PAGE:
Hormone Replacement Therapy (HRT)
HRT is a treatment for menopausal symptoms and entails the introduction of synthetic hormones into the bloodstream to replace the oestrogen supplies that are waning naturally as part of the menopausal process.
HRT only postpones menopausal symptoms and they will reassert themselves whenever HRT is stopped. It can be argued that the adjustments that are occurring during the menopause are taking place at the natural time for the woman concerned and postponing them with HRT could upset the delicate hormonal balance and rhythm completely by overriding the body’s natural process.
Both Oestrogen and Progestogens used in HRT have huge side-effects including:
- Increased risk of certain cancers
- Abnormal or excessive uterine bleeding
- Fluid retention
- Increased blood pressure
- Dizziness or depression
- Weight gain or loss
- Nervousness, insomnia, somnolence, fatigue and more.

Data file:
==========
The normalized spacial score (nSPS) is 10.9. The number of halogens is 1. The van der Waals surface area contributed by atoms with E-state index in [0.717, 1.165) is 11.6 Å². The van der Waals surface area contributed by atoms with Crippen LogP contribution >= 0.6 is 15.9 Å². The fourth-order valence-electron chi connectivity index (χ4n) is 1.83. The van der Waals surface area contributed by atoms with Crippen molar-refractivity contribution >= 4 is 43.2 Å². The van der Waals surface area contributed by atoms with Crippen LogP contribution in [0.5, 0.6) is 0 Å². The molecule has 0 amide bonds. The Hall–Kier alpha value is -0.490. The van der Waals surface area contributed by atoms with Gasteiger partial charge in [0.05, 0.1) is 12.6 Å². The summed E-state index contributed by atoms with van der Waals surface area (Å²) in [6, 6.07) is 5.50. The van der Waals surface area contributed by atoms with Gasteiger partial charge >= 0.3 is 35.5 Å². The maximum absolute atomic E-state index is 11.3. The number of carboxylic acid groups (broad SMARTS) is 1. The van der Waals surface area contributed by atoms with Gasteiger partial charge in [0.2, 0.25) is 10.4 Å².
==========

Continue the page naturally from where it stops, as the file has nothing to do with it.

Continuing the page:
HRT has an effect on the whole circulatory system – blood circulation, veins and arteries. It can therefore increase the risks of raised blood pressure, migraine, stroke and thrombosis. It also increases the levels of oestrogen, the building hormone and hence the risks of breast tissue changes, fibroids and endometriosis. Then there is the “domino” effect on other vital organs e.g. the liver which helps remove excess hormones added into the body from HRT. Its function can be affected increasing the possibility of liver damage.
The longer HRT is taken, the greater the side effects.